detrimental

adjective
det·​ri·​men·​tal | \ ˌde-trə-ˈmen-tᵊl How to pronounce detrimental (audio) \

Definition of detrimental

 (Entry 1 of 2)

: obviously harmful : damaging the detrimental effects of pollution

detrimental

noun
det·​ri·​men·​tal | \ ˌde-trə-ˈmen-tᵊl How to pronounce detrimental (audio) \

Definition of detrimental (Entry 2 of 2)

: an undesirable or harmful person or thing

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Other Words from detrimental

Adjective

detrimentally \ ˌde-​trə-​ˈmen-​tᵊl-​ē How to pronounce detrimentally (audio) \ adverb

Choose the Right Synonym for detrimental

Adjective

pernicious, baneful, noxious, deleterious, detrimental mean exceedingly harmful. pernicious implies irreparable harm done through evil or insidious corrupting or undermining. the claim that pornography has a pernicious effect on society baneful implies injury through poisoning or destroying. the baneful notion that discipline destroys creativity noxious applies to what is both offensive and injurious to the health of a body or mind. noxious chemical fumes deleterious applies to what has an often unsuspected harmful effect. a diet found to have deleterious effects detrimental implies obvious harmfulness to something specified. the detrimental effects of excessive drinking

Examples of detrimental in a Sentence

Adjective

In context, the word "corruption" summarized the opinion (set forth in some of the books mentioned in the review) that, as a general matter, the growing financial dependence of the medical profession on the pharmaceutical industry is profoundly detrimental to sound public, medical, and scientific policy. New York Review of Books, 12 Feb. 2009 Healthy people can harbor Klebsiella to no detrimental effect; those with debilitating conditions, like liver disease or severe diabetes, or those recovering from major surgery, are most likely to fall ill. — Jerome Groopman, New Yorker, 11 & 18 Aug. 2008 Unfortunately, tourism, along with dynamite fishing and poaching, has proved detrimental to the park's coral reefs, mangrove complexes, coastal wetlands and marine species. Nature Conservancy Landmarks, Fall 2003 there were serious concerns that the factory's waste was detrimental to the local environment
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Recent Examples on the Web: Adjective

HABs are detrimental to the health of the people and marine ecosystems, as well as local coastal economies who rely on revenue from fishing and tourism, the NOAA says. Michelle Lou, CNN, "All 21 of Mississippi's beaches are closed because of toxic algae," 7 July 2019 However, research shows that travel restrictions during epidemics are ultimately detrimental, keeping healthcare workers and vital supplies from reaching the region to contain the outbreak. Emily Baumgaertner, latimes.com, "As Ebola outbreak rages, the world just watches. Some call it 'malignant neglect'," 2 July 2019 Don’t interject something that’s going to be detrimental to the first thing. Chevall Pryce, Houston Chronicle, "First responders warn citizens to be careful with fireworks," 28 June 2019 There are several monstrously overgrown trash piles that are detrimental to the health of locals, and outright deadly for people who get caught in garbage avalanches. Daisy Hernandez, Popular Mechanics, "This Monstrous Trash Pile Is Killing Locals—and Only Getting Bigger," 10 June 2019 If there are folks working at Risley who MGT determines are detrimental to the important mission of getting these kids caught up to grade level, then the board should consider their termination and be reasonable about the decision. The Denver Post Editorial Board, The Denver Post, "Editorial: State is right to intervene when schools keep failing kids," 7 June 2019 Noise can be both beneficial and detrimental, but which quality predominates? Quanta Magazine, "Inside the Din, Cells Fight Noise With Noise," 22 May 2014 Karlsson is a luxury who is not necessary for the Sharks to win the Stanley Cup, and his salary has already had a detrimental effect on the team’s composition. Jacob Kahn-samuelson, The Mercury News, "Opinion: CON – Sharks sacrificing team balance, flexibility for Karlsson," 22 June 2019 Warrington argues that attitude changes in America—our new focus on meditation and yoga, healthy food, and generally mindful practices—have evolved into an awareness of the detrimental effects that alcohol can have on the body. Anna Ben Yehuda Rahmanan, Fortune, "Alcohol-Free Bars Caught on in the U.S. and U.K. But Can They Go Global?," 22 June 2019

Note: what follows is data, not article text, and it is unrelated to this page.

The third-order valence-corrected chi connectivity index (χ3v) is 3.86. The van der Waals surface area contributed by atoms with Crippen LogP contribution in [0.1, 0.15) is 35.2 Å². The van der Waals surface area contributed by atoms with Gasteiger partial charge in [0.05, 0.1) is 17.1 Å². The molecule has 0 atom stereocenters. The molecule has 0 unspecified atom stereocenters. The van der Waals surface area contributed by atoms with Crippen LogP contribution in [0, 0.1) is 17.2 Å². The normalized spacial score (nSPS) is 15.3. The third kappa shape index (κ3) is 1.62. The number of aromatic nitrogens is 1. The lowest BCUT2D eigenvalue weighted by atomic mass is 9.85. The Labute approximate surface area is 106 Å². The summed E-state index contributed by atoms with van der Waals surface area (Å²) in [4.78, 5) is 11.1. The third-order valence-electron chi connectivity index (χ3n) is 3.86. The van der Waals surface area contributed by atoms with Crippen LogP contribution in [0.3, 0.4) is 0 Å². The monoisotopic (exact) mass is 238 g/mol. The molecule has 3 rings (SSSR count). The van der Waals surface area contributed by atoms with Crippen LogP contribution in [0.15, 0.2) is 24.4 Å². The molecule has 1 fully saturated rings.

These example sentences are selected automatically from various online news sources to reflect current usage of the word 'detrimental.' Views expressed in the examples do not represent the opinion of Merriam-Webster or its editors. Send us feedback.

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First Known Use of detrimental

Adjective

1590, in the meaning defined above

Noun

1831, in the meaning defined above

History and Etymology for detrimental

Adjective

see detriment

Noun

see detriment

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Statistics for detrimental

Last Updated

12 Jul 2019

Look-up Popularity

Time Traveler for detrimental

The first known use of detrimental was in 1590

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More Definitions for detrimental

detrimental

adjective

English Language Learners Definition of detrimental

formal : causing damage or injury

detrimental

adjective
det·​ri·​men·​tal | \ ˌde-trə-ˈmen-tᵊl\

Kids Definition of detrimental

: causing damage or injury The detrimental effects of smoking are well known.

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Comments on detrimental

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an act or instance of editing or removing

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